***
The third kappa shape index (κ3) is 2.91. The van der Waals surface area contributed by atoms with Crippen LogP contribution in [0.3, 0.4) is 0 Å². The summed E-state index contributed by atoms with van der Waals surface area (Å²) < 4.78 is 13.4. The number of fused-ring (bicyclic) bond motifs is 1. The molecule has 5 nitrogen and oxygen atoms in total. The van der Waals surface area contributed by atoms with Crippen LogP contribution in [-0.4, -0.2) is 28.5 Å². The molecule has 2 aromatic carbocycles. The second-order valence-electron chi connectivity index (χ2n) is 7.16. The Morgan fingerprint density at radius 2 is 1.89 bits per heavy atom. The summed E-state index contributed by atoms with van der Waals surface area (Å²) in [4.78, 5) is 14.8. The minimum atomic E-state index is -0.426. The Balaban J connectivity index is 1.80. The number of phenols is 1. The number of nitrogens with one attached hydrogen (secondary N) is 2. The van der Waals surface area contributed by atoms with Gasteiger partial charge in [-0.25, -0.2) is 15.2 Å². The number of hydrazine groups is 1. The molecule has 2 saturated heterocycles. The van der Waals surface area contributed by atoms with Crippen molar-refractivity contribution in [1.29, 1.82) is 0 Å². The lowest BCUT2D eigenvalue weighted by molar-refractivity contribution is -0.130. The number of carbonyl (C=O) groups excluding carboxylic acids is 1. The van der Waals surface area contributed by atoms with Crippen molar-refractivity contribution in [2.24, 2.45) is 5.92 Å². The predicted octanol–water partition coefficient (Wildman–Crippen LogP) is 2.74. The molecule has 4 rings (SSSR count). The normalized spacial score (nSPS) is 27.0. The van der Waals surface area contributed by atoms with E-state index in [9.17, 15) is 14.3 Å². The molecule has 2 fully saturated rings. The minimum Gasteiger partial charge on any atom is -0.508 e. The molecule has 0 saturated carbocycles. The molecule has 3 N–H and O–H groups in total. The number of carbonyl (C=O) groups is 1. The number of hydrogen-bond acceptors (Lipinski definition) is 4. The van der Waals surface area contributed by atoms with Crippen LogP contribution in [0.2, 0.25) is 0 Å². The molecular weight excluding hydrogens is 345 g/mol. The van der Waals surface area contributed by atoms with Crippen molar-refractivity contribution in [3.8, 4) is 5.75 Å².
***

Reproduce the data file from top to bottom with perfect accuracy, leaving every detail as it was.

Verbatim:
The third kappa shape index (κ3) is 2.91. The van der Waals surface area contributed by atoms with Crippen LogP contribution in [0.3, 0.4) is 0 Å². The summed E-state index contributed by atoms with van der Waals surface area (Å²) < 4.78 is 13.4. The number of fused-ring (bicyclic) bond motifs is 1. The molecule has 5 nitrogen and oxygen atoms in total. The van der Waals surface area contributed by atoms with Crippen LogP contribution in [-0.4, -0.2) is 28.5 Å². The molecule has 2 aromatic carbocycles. The second-order valence-electron chi connectivity index (χ2n) is 7.16. The Morgan fingerprint density at radius 2 is 1.89 bits per heavy atom. The summed E-state index contributed by atoms with van der Waals surface area (Å²) in [4.78, 5) is 14.8. The minimum atomic E-state index is -0.426. The Balaban J connectivity index is 1.80. The number of phenols is 1. The number of nitrogens with one attached hydrogen (secondary N) is 2. The van der Waals surface area contributed by atoms with Gasteiger partial charge in [-0.25, -0.2) is 15.2 Å². The number of hydrazine groups is 1. The molecule has 2 saturated heterocycles. The van der Waals surface area contributed by atoms with Crippen molar-refractivity contribution in [1.29, 1.82) is 0 Å². The lowest BCUT2D eigenvalue weighted by molar-refractivity contribution is -0.130. The number of carbonyl (C=O) groups excluding carboxylic acids is 1. The van der Waals surface area contributed by atoms with Crippen molar-refractivity contribution in [2.24, 2.45) is 5.92 Å². The predicted octanol–water partition coefficient (Wildman–Crippen LogP) is 2.74. The molecule has 4 rings (SSSR count). The normalized spacial score (nSPS) is 27.0. The van der Waals surface area contributed by atoms with E-state index in [9.17, 15) is 14.3 Å². The molecule has 2 fully saturated rings. The minimum Gasteiger partial charge on any atom is -0.508 e. The molecule has 0 saturated carbocycles. The molecule has 3 N–H and O–H groups in total. The number of carbonyl (C=O) groups is 1. The number of hydrogen-bond acceptors (Lipinski definition) is 4. The van der Waals surface area contributed by atoms with Crippen LogP contribution in [0.2, 0.25) is 0 Å². The molecular weight excluding hydrogens is 345 g/mol. The van der Waals surface area contributed by atoms with Crippen molar-refractivity contribution in [3.8, 4) is 5.75 Å².